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Stars: Fu Sheng, Chi Kun Kuan, Gordon Liu, Leung Kar Yan, Wang Lung Wei. MA rating: 2.5

Considered by many to be a classic, the early Lau Kar Leung-choreographed performances here are, by modern standards, quite dull and quite slow. Most of the good guys (FS, CKK, GL) perform hung gar (elements from tiger-crane, lau gar kune and kung gee fook foo). Fu Sheng performs the tiger-crane form repeatedly. GL gets eagle claw training (but it faintly resembles the real thing). LKY and WLL play villains with iron bodies (so they don't have to move much). CKK supposedly learns wing chun, but the wing chun training consists entirely of body-piercing one-inch finger strikes (not really wing chun).

Laughably, CKK's sifu is guy who plays the fat Japanese villain from "Chinese Connection". This film is for the bored, and for avid Shaw Brothers collectors only.

Stars: Bruce Lee, Bruce Lee imitators, Dan Inosanto, Kareem Abdul Jabbar, Chi Hon Choi, Bob Wall. MA rating: 4

Despite the cheesiness of the Bruce Lee imitators and special effects
meant to hide the unconvicing appearance of these players (sunglasses, back of the head camera angles), this is a fun romp that captures some aura of Lee, some atmosphere of Hong Kong of the late 1970s, and a story that (if you accept the campiness) is enjoyable.

Sammo Hung does a nice job choreographing the imitators in Lee-isms (although he does a much better job himself; see "Enter the Fat Dragon"), a few of whom are decent tae kwon do-style kickers. Sammo has a cameo and lets himself get beaten by an over the hill Bob Wall.

The last ten minutes of pure Lee is worth the wait. This film is a far cry from Lee's original concept for the film. What remains of it, the finale, is enlightening and contains some JKD that is less filtered than in other Lee films.

Against Inosanto (the escrima and nunchaku expert), Lee disarms with a bamboo cane (unfortunately, we don't get Lee doing escrima) to battle with nunchakus. Against Chi Hon Choi (hapkido), Lee employs clever distance-closing/direct and indirect attacks, and a variety of throws (not seen in any other Lee films). Against Jabbar, Lee uses his surroundings (sunlight, stairway), and ends the duel with groundfighting and chokeholds.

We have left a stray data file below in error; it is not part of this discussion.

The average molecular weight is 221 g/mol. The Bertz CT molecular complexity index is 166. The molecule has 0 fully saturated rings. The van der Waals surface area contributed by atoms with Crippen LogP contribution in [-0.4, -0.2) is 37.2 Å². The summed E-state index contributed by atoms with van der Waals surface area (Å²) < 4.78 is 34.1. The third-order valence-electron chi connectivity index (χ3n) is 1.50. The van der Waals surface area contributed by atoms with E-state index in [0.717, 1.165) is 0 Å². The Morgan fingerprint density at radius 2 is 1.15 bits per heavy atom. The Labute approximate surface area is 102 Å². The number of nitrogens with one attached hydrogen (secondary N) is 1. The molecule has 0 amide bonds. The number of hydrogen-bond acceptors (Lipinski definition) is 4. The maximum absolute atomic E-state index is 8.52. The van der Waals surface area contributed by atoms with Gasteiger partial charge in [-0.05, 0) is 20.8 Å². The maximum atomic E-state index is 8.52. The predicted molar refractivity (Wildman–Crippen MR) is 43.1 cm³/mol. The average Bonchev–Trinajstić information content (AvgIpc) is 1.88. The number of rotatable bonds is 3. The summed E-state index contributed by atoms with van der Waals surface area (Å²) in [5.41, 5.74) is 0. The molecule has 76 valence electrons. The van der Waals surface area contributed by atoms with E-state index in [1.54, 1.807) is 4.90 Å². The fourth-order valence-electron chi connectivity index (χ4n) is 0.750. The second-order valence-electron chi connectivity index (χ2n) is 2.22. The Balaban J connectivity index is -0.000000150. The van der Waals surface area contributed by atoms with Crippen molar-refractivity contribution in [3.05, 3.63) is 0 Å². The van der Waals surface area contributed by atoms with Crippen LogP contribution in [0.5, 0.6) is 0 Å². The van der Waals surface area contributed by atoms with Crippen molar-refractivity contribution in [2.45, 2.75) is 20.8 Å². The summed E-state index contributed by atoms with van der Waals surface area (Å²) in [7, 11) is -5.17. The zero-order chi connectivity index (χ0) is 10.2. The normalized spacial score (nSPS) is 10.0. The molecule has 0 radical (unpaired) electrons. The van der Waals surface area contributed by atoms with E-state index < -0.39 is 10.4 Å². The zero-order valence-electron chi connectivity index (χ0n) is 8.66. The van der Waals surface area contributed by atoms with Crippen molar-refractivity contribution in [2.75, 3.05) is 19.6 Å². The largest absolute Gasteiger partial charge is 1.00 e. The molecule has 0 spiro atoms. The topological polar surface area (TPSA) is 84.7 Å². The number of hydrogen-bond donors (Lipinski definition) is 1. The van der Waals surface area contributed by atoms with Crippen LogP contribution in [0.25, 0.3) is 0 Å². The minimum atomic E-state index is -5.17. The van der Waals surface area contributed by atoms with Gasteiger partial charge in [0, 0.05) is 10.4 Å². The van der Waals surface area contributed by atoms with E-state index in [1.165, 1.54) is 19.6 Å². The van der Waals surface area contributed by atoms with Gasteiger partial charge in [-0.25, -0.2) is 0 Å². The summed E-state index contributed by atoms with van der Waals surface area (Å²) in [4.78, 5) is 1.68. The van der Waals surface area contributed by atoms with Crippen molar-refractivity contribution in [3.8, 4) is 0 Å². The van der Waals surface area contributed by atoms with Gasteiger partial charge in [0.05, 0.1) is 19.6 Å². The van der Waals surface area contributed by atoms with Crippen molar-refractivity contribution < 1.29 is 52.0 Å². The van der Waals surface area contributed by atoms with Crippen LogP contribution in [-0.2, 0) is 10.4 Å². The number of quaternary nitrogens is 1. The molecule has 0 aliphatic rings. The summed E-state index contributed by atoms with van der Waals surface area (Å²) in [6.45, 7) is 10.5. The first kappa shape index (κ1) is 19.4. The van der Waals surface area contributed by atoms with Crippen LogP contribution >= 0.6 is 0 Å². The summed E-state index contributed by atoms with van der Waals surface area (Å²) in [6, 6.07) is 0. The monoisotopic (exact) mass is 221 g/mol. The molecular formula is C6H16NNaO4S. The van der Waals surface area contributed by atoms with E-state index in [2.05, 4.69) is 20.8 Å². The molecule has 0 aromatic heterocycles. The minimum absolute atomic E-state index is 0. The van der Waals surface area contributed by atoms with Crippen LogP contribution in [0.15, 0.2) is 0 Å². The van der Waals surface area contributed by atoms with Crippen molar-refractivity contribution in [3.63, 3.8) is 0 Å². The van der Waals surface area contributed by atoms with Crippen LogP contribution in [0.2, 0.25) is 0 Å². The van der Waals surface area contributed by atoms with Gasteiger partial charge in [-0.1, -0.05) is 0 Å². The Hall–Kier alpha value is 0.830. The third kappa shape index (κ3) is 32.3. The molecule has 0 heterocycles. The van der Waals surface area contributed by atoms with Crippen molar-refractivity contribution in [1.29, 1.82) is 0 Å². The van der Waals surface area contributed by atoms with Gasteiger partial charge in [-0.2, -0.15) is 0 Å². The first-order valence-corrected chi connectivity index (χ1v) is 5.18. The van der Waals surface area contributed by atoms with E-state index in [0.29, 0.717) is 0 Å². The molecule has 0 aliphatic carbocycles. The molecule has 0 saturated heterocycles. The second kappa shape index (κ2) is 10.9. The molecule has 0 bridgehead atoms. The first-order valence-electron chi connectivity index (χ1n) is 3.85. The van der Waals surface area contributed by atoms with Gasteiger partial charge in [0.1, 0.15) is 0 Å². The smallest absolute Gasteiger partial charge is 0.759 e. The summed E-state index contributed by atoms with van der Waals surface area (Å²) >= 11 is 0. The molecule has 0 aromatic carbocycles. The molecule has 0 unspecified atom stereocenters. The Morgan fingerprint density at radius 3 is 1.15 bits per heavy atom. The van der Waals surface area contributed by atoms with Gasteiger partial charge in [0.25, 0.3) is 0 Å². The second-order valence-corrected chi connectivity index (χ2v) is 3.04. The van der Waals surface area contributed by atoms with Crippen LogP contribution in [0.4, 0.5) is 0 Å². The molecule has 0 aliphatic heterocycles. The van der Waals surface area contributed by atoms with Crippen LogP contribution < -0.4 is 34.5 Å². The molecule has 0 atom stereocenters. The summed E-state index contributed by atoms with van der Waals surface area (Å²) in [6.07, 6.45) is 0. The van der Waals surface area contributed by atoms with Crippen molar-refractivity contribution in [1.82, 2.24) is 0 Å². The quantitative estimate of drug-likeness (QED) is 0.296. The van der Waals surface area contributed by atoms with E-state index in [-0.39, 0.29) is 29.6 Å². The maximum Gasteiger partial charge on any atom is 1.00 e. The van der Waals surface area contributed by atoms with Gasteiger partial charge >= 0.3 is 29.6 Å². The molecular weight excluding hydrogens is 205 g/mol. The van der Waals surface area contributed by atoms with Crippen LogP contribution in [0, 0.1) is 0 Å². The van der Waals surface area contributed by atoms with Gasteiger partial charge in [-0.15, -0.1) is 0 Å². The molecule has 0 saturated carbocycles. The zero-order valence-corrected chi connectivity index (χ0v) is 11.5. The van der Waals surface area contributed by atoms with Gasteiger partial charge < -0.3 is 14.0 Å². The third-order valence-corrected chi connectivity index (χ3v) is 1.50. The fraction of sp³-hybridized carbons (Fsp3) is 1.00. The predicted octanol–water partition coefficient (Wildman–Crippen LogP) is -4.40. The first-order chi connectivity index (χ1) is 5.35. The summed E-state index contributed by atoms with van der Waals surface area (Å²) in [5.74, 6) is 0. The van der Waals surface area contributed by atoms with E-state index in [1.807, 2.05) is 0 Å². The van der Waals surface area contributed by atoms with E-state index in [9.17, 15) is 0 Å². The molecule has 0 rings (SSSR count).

Stars: Lau Kar Fei (Liu Chia Hui), Lo Lieh, Wai Ying Hung. MA rating: 5

A pure kung fu movie with one of those great stories that is technique- inspired. After Lau pursues White Lotus (chi kung) master Lo Lieh with hung gar (tiger crane, done skillfully), he goes away to train in new variations of tiger crane. He also turns to Wai Ying Hung (one of the great kung fu movie women ever), who teaches him a soft woman's style of kung fu (a mu lan/wu shu variation), and a doctor who shows him how to attack acu-points. As with so many Lau Kar Leung-choreographed films, this one is full of martial arts lessons about intentionality, sensitivity, and hard vs. soft technique. This is one of Lo Lieh's absolute finest performances. A superb classic.

Stars: unknowns from mainland China. MA rating: 4.5

Early 80s mainland production that has similar feel as Shaolin Assassin and also features unknown but very good wu shu performers. The hero of this one reminds of Don Wong (Wang Tao) in his prime, with similar Shaolin-based moves (not wu shu; something more practical). But this guy is faster and more skilled. Plenty of temple training sequences early on. Shot on location in the Kaifeng/Loyang/Shaolin temple area of China.

Stars: many punks and Donnie Yen. MA rating: 2

A cheapo attempt to cash in on the 'Young & Dangerous' wave, this ensemble
caper about a bunch of teenage/young adult idiots and smartass toddlers ("Ho wah! Ho wah! Tee hee!") is worthless. Donnie has a minor role and throws his
usual moves, but as usual, there is not nearly enough of him. (He must have
needed the cash.)

Stars: Chin Siu Ho, Ko Fei, Chen Kuan Tai. MA rating: 5

Get past the goofy title, and this is a gem. Done in the early 1980s, this comedy introduced a young Chin Siu Ho as a Yuen Biao-type comedy fighter. Indeed, Chin's acting and kung fu here are VERY similar to Yuen's early work (probably because Shaw Brothers wanted to compete with their cross Hong Kong rivals). So is the story, reminiscent of "Prodigal Son". Chin, Ko Fei and (surprisingly) Chen Kuan Tai show off very crisp, acrobatic, intricately-choreographed old school kung fu that is satisfying. Highly entertaining. It is too bad Chin Siu Ho never followed this performance with more pure martial arts films.


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Stars: Leung Kar Yan, Chow Yun Fat, Eddie Ko Hung, Yuen Yat Chor. MA rating: 2

Directed by Ronny Yu and choreographed by Yuen Wo-Ping, this tale about a
bunch of bandit-fighting couriers (mailmen) during the early days of the
Chinese republic is a listless bore. The cast literally wanders through the
countryside, and the bandit finale is predictable and boring. The film
demonstrates the ugly truth that Chow Yun Fat knows how to leer, smoke, wear
scarves and act cocky, but he lacks the physical skills for MA movies. He is
naked without his guns, pigeon flocks and slow motion. Thankfully, his
character gets what he deserves---a whipping. The other cast members have
brief scenes but they are roughly choreographed (simple, uninteresting). A
bad movie.

Stars: Tung Wei, Yam Sai Koon, Roy Chiao. MA rating: 3.5

A strange film that doesn't know what it wants to be. Part bumpkin/gambling
comedy, part whodunit. Except for a few good Tung Wei sequences (he is very acrobatic, as he was in "Incredible Kung Fu Master"), not much MA until the end, which is bloody and sloppy.